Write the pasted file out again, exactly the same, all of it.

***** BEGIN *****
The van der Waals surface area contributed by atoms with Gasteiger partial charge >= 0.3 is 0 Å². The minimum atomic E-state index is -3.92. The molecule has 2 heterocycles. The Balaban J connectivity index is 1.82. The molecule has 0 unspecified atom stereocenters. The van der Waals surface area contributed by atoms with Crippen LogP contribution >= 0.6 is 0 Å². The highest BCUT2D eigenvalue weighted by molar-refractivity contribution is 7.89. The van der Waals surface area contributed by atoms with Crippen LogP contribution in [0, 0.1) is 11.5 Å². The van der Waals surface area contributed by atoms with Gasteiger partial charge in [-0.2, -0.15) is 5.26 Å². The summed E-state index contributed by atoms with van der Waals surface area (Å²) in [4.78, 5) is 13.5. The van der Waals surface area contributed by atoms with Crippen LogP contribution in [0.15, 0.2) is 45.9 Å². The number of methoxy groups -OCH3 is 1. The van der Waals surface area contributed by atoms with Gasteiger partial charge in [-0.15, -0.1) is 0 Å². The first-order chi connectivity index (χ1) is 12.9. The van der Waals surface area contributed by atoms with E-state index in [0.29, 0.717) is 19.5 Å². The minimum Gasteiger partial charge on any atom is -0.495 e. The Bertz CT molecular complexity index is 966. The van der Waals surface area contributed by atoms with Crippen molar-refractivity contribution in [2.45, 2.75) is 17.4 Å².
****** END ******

The van der Waals surface area contributed by atoms with Gasteiger partial charge >= 0.3 is 0 Å². The minimum atomic E-state index is -3.92. The molecule has 2 heterocycles. The Balaban J connectivity index is 1.82. The molecule has 0 unspecified atom stereocenters. The van der Waals surface area contributed by atoms with Crippen LogP contribution >= 0.6 is 0 Å². The highest BCUT2D eigenvalue weighted by molar-refractivity contribution is 7.89. The van der Waals surface area contributed by atoms with Crippen LogP contribution in [0, 0.1) is 11.5 Å². The van der Waals surface area contributed by atoms with Gasteiger partial charge in [-0.2, -0.15) is 5.26 Å². The summed E-state index contributed by atoms with van der Waals surface area (Å²) in [4.78, 5) is 13.5. The van der Waals surface area contributed by atoms with Crippen LogP contribution in [0.15, 0.2) is 45.9 Å². The number of methoxy groups -OCH3 is 1. The van der Waals surface area contributed by atoms with Gasteiger partial charge in [-0.15, -0.1) is 0 Å². The first-order chi connectivity index (χ1) is 12.9. The van der Waals surface area contributed by atoms with E-state index in [0.29, 0.717) is 19.5 Å². The minimum Gasteiger partial charge on any atom is -0.495 e. The Bertz CT molecular complexity index is 966. The van der Waals surface area contributed by atoms with Crippen molar-refractivity contribution in [2.45, 2.75) is 17.4 Å².